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Fall '99: "Jack & Jill" and "Work With Me"

When I was a young lad, my idea of a good love story was watching the squiggles of pay-per-view porn channels waiting for that short and fleeting moment when you could actually see something nasty.

I can mention this now, because my taste in entertainment has gotten a bit more sophisticated since then. I am truly a cosmopolitan man: I know the difference between a fine Chardonnay and a Pinot Noir, I own Miles Davis' CD box set, I understand the subtle nuances of the poetry of Pablo Neruda, and dammit, I can even buy my own porn now.

Yes, I have truly grown up.

Which brings me to the WB's Jack & Jill. Because this is a show for grown-ups.

I liked it in the same way that I liked the first season of Lois & Clark before ABC ruined it. I liked it the same way I liked Cupid or thirtysomething. Both of those shows were quirky, intelligent, sexy and captured something about adulthood that rang true for me.

It would be easy to dismiss Jack & Jill as yet another of those shows about attractive twentysomethings living in Manhattan and fretting about relationships, careers, and hard choices one has to make as adult.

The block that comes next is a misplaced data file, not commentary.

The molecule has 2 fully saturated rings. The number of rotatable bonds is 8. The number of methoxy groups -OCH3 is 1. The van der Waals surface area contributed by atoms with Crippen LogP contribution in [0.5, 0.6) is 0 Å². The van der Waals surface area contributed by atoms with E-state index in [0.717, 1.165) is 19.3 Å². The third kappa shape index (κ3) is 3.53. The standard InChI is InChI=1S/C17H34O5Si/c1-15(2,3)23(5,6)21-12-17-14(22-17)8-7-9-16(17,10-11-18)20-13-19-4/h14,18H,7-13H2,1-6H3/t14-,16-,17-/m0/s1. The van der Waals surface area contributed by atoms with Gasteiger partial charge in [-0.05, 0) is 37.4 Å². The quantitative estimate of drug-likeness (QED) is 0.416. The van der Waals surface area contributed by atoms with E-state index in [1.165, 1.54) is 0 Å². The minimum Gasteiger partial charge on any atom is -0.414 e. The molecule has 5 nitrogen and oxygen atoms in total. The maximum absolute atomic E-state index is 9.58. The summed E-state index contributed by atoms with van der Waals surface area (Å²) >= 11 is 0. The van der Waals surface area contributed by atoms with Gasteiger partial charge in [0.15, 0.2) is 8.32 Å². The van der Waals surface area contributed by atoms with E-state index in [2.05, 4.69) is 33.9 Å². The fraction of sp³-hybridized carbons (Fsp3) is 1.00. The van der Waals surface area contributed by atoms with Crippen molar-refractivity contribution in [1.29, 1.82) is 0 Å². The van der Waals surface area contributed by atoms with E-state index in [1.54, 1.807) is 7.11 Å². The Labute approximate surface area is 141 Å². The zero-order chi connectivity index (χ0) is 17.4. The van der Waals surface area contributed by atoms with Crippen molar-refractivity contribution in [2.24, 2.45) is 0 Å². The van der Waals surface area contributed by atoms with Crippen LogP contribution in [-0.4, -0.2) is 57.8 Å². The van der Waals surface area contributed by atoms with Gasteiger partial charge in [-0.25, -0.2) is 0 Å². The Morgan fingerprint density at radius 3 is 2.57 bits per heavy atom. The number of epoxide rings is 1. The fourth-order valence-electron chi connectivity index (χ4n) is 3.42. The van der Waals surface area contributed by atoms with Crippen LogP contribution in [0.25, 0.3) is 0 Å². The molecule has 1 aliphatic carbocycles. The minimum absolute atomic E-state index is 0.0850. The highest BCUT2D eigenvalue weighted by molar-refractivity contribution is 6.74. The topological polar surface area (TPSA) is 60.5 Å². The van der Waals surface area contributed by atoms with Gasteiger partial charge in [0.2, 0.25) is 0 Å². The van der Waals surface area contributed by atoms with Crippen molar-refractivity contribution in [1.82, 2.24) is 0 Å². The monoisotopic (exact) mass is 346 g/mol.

Yes, it has confessional voice-overs. Yes, it has characters living in New York apartments that they couldn't possibly afford. And yes, there are no people of color.

But somehow, despite -- and maybe because -- of all of this, it works. The characters are compelling, and the dilemmas they face aren't clear-cut and easily solved. The writing is snappy and engaging.

Jack & Jill has the promise of being a wonderful show. The challenge will be living up to it.

On the other hand, Work with Me, the new CBS show starring Nancy Travis and Kevin Pollak, left a strange taste in my mouth.

Part of me felt that the show was an amusing half-hour, and another part of me felt largely unsatisfied. Like eating a soufflé. Pollak and Travis have a good comfortable chemistry about them, reminiscent of Helen Hunt and Paul Reiser in their heyday. And yet, that easy interplay didn't exactly translate into easy laughs.

The main problem I had with the show is that the premiere dealt largely with setting up the premise and introducing us to the supporting characters.

The show seems like it could be a decent show in the vein of King of Queens, but if the rest of the episodes are as dry the premiere, I'd have to say I won't be watching.


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